Furthermore, digital tools help conserve the environment by reducing the use of paper for session materials. At the Acompáñame Inclusion Association, we strive to achieve as many Sustainable Development Goals as possible and are fully committed to environmental conservation. Therefore, using a digital tool that allows us to program different sessions with various activities through a tablet or portable device helps us meet our objectives and values.
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How NeuronUP Tackles Unwanted Loneliness
NeuronUP tackles unwanted loneliness in elderly individuals in several key ways:
- Variety of Activities: The platform offers a wide range of activities designed to stimulate various cognitive areas, such as memory, attention, problem-solving, and visual perception. This variety ensures that older individuals stay engaged and enjoy a diverse experience.
- Customized Programs: NeuronUP allows users and healthcare professionals to create personalized cognitive stimulation programs. This means that activities can be tailored to the individual needs and preferences of each older person, increasing the likelihood of participation and engagement.
- Monitoring and Evaluation: NeuronUP enables precise tracking of each patient’s progress. This feature is essential for adapting activities as cognitive needs change and for measuring the impact of the intervention on loneliness and overall well-being.
- Accessibility: NeuronUP is an online platform, which means it is accessible from electronic devices such as tablets and computers. This makes it user-friendly for seniors, even if they are not tech-savvy.
Examples of NeuronUP Activities
- Logic and Problem-Solving Games: These challenging games stimulate the mind and encourage problem-solving. Patients can tackle puzzles or activities that require strategic planning.
- Memory Exercises: This type of activity helps older adults exercise their short-term and long-term memory. Exercises may include remembering sequences of numbers or letters, matching images, or completing puzzles that require recalling details.
- Visual Stimulation and Perception: To keep the mind active, NeuronUP offers visual stimulation and perception exercises, such as identifying differences in images or recognizing visual patterns.
- Attention Training: Attention is a key cognitive skill. NeuronUP provides activities that help senior citizens improve their concentration and attention, which can be beneficial in reducing feelings of loneliness by being more present in their social interactions.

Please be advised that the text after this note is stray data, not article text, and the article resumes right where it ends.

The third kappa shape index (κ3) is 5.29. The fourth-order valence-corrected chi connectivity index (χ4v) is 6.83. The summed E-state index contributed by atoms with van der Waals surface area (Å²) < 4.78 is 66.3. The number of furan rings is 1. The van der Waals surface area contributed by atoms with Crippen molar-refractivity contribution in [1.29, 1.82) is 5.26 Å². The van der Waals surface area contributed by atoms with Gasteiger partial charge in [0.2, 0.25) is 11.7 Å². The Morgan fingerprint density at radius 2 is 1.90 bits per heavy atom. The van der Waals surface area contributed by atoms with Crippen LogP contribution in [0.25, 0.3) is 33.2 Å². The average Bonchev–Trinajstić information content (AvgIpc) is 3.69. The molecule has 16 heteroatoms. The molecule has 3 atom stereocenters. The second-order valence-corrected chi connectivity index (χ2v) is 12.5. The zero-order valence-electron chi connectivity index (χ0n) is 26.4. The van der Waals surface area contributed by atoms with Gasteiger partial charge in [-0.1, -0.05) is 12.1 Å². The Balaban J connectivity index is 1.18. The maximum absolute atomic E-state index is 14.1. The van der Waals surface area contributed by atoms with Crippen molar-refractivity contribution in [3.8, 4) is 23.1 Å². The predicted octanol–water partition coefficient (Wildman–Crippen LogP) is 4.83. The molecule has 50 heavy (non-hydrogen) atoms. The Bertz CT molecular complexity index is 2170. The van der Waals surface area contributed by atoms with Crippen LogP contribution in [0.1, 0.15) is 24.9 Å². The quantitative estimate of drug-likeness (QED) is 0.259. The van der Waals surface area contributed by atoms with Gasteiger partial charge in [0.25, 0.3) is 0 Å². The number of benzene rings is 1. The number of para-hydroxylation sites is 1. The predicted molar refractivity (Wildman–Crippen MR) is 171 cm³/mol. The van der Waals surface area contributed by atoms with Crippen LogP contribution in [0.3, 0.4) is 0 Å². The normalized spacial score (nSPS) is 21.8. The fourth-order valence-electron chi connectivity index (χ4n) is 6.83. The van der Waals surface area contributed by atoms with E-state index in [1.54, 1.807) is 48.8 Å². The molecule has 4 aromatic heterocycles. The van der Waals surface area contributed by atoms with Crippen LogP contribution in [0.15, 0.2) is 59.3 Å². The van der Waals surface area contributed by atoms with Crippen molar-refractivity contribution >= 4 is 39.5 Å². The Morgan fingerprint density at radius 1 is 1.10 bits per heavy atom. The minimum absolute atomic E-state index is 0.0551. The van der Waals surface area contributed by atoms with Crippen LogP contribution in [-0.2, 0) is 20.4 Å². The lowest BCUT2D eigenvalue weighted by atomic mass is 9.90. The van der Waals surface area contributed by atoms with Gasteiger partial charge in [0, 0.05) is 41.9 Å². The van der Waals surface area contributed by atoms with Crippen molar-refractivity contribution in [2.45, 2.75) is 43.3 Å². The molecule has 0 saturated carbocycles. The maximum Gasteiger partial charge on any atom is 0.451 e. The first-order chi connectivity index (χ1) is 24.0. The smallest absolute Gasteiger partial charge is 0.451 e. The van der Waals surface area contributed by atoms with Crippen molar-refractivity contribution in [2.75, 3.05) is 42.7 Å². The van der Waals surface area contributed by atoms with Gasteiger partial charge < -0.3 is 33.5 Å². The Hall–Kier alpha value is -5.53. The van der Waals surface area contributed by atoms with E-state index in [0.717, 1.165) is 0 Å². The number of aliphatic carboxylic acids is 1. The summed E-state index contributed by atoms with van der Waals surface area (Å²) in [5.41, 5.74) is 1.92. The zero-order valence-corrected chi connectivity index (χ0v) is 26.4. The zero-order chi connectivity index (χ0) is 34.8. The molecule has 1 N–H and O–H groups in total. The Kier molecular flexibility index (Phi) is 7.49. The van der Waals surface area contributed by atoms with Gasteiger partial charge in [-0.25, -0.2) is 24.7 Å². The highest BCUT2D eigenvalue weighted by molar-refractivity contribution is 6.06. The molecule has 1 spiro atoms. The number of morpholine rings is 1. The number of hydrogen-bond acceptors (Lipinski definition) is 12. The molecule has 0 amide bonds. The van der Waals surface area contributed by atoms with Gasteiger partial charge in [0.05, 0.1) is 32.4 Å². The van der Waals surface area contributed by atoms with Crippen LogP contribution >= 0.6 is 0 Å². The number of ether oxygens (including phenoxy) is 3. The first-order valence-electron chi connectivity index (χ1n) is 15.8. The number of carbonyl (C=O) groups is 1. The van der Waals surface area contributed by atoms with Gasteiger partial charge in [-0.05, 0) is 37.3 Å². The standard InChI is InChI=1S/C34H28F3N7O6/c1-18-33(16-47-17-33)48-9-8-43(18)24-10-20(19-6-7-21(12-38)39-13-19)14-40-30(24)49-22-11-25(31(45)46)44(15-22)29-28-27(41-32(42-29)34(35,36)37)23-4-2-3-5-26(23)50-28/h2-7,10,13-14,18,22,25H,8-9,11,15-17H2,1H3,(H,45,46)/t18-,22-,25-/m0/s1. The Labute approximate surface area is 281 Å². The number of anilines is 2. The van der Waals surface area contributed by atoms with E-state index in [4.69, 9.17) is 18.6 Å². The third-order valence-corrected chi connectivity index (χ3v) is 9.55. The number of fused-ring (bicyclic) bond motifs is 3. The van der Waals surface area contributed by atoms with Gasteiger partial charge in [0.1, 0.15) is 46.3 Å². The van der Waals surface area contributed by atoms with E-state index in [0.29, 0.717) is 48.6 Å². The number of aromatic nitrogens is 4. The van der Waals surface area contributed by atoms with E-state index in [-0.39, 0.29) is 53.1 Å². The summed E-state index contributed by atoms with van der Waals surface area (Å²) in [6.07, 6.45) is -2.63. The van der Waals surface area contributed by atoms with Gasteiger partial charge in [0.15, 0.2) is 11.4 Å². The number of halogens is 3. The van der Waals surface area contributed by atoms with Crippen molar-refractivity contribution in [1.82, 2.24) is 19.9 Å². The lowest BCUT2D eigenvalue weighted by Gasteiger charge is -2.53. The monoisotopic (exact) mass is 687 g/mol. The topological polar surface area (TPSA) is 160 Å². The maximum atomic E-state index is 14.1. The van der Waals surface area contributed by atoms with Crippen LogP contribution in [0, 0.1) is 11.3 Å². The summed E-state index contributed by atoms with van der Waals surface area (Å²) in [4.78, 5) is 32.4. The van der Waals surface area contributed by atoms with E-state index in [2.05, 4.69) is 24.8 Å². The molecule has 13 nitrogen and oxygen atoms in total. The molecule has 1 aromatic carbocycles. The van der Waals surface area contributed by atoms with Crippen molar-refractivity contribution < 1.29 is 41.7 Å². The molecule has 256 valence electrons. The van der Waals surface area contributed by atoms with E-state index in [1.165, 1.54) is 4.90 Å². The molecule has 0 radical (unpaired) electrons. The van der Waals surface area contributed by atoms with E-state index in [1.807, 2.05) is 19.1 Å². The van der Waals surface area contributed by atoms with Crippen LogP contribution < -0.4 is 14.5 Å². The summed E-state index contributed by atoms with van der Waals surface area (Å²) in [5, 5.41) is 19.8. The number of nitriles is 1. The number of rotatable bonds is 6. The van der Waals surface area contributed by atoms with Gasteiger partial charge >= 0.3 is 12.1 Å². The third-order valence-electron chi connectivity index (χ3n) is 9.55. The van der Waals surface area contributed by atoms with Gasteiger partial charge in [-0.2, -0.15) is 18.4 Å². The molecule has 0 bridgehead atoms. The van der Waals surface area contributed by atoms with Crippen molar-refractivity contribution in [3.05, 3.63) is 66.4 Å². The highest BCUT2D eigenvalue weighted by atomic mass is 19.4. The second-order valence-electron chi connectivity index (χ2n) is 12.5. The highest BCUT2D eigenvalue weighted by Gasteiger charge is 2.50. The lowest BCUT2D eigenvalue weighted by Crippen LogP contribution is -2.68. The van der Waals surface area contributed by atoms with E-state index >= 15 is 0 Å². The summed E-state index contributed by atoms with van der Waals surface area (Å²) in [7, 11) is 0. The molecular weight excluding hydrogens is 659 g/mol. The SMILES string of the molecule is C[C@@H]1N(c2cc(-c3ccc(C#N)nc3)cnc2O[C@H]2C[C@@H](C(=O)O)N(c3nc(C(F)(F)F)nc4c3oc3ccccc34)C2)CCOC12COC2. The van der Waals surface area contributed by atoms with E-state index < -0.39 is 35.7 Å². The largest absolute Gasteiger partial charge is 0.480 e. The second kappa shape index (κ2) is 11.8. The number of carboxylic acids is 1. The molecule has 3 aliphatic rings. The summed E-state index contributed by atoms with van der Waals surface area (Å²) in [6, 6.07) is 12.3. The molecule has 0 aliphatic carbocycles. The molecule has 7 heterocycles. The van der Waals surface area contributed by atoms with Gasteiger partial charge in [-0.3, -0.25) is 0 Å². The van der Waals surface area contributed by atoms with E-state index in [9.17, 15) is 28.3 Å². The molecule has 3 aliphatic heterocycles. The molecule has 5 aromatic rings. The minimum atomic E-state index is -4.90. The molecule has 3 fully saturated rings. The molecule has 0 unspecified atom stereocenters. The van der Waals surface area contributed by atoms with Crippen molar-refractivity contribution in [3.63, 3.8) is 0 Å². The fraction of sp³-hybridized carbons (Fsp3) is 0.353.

How to Use NeuronUP
- Customize Programs: Work with your patients to create personalized intervention programs.
- Familiarize Yourself with the Platform: Explore the platform and become familiar with the available activities and exercises. Understand how they can be adapted to individual needs.
- Track Progress: Use NeuronUP’s tracking and evaluation tools to measure progress over time. This allows you to adapt activities as needed.
- Promote Participation: Encourage the older person to use the platform regularly. You can set participation goals and offer rewards to maintain motivation.
The Importance of Addressing Unwanted Loneliness in the Elderly
Advances in medicine and technology have led to a significant decrease in mortality among older people, resulting in a notable increase in life expectancy.
For instance, life expectancy for men has risen from 77 years in 2004 to 80.2 years in 2021. For women, the trend is similar, with an increase in life expectancy from an average of 83.6 years in 2004 to 85.8 years in 2021. Currently, there are significant percentages within the population pyramid, highlighting a concentration of people over 65 years of age.
Unwanted loneliness in this population exacerbates current public health problems that should not be overlooked. As the population ages worldwide, it is essential to address this issue effectively to improve the quality of life for older individuals and reduce the overall public health impact.
By addressing loneliness in the elderly, we can achieve the following benefits:
- Improved Mental Health: Reducing loneliness can help prevent and treat depression and anxiety in older persons.
- Improved Physical Health: By reducing social isolation, physical health problems, such as cardiovascular diseases and diabetes, can also be reduced.
- Enhanced Quality of Life: Seniors who feel more connected to others tend to experience greater life satisfaction and a stronger sense of purpose.
- Less Strain on Healthcare Systems: Addressing loneliness can reduce hospital visits and the need for medical care, alleviating the burden on healthcare systems.
Unwanted loneliness in elderly people is a significant issue that affects the physical and mental health of those who experience it, given their vulnerable conditions. Therefore, it is essential to address this problem effectively to improve the quality of life for older adults and reduce the strain on healthcare systems.
NeuronUP has become a valuable tool in this fight, in which the Acompáñame Inclusion Association plays its part. NeuronUP offers a wide range of cognitive stimulation activities and promotes social interaction, often taking a playful educational approach for the beneficiaries.
Loneliness doesn’t have to be an inevitable part of aging. With tools like NeuronUP, we can provide older persons with the tools and support they need to keep their minds active and connect with others.
As we continue to explore new ways to address loneliness in seniors, it’s important to leverage innovative technologies that can make a difference in the lives of those who need it most. NeuronUP is an example of how technology can be an ally in promoting well-being and reducing loneliness in the elderly.
- Bourdieu, P. (1990). The Logic of Practice.
- Hernando Ibeas, M.V. (2006). Theories on the phenomenon of aging. Active aging, positive aging. University of La Rioja, 37- 64.
- Hernández Martínez-Esparza, E., Barquín Arribas, M., Mundet Riera, I., Royano Reigadas, L., & García Calderón, M. (2006). The need of a nursing report at discharge or transfer to a geriatric residence. Gerokomos, 17(3), 132-139.
- Izquierdo Martínez, A. (2005). Developmental psychology of adulthood: theories and contexts. Complutense journal of education.
- World Health Organization (WHO), (2002). Report of the Second World Assembly on Ageing.